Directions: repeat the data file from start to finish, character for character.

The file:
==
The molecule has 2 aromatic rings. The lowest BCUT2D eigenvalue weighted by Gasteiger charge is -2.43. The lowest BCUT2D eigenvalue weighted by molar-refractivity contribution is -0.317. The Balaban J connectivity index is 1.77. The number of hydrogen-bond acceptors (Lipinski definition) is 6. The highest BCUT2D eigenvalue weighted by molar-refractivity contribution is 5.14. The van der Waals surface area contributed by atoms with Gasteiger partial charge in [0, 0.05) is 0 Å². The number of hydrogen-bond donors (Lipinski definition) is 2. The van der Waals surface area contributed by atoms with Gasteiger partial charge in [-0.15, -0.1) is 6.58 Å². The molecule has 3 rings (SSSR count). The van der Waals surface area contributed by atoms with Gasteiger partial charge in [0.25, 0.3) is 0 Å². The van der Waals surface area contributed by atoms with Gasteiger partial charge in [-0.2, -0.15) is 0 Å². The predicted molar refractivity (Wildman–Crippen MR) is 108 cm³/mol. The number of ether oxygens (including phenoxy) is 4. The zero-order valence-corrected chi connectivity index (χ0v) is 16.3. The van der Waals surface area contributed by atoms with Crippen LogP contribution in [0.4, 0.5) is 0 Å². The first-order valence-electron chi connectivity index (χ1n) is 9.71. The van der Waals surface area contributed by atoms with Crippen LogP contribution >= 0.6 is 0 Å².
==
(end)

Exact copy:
The molecule has 2 aromatic rings. The lowest BCUT2D eigenvalue weighted by Gasteiger charge is -2.43. The lowest BCUT2D eigenvalue weighted by molar-refractivity contribution is -0.317. The Balaban J connectivity index is 1.77. The number of hydrogen-bond acceptors (Lipinski definition) is 6. The highest BCUT2D eigenvalue weighted by molar-refractivity contribution is 5.14. The van der Waals surface area contributed by atoms with Gasteiger partial charge in [0, 0.05) is 0 Å². The number of hydrogen-bond donors (Lipinski definition) is 2. The van der Waals surface area contributed by atoms with Gasteiger partial charge in [-0.15, -0.1) is 6.58 Å². The molecule has 3 rings (SSSR count). The van der Waals surface area contributed by atoms with Gasteiger partial charge in [0.25, 0.3) is 0 Å². The van der Waals surface area contributed by atoms with Gasteiger partial charge in [-0.2, -0.15) is 0 Å². The predicted molar refractivity (Wildman–Crippen MR) is 108 cm³/mol. The number of ether oxygens (including phenoxy) is 4. The zero-order valence-corrected chi connectivity index (χ0v) is 16.3. The van der Waals surface area contributed by atoms with Crippen LogP contribution in [0.4, 0.5) is 0 Å². The first-order valence-electron chi connectivity index (χ1n) is 9.71. The van der Waals surface area contributed by atoms with Crippen LogP contribution >= 0.6 is 0 Å².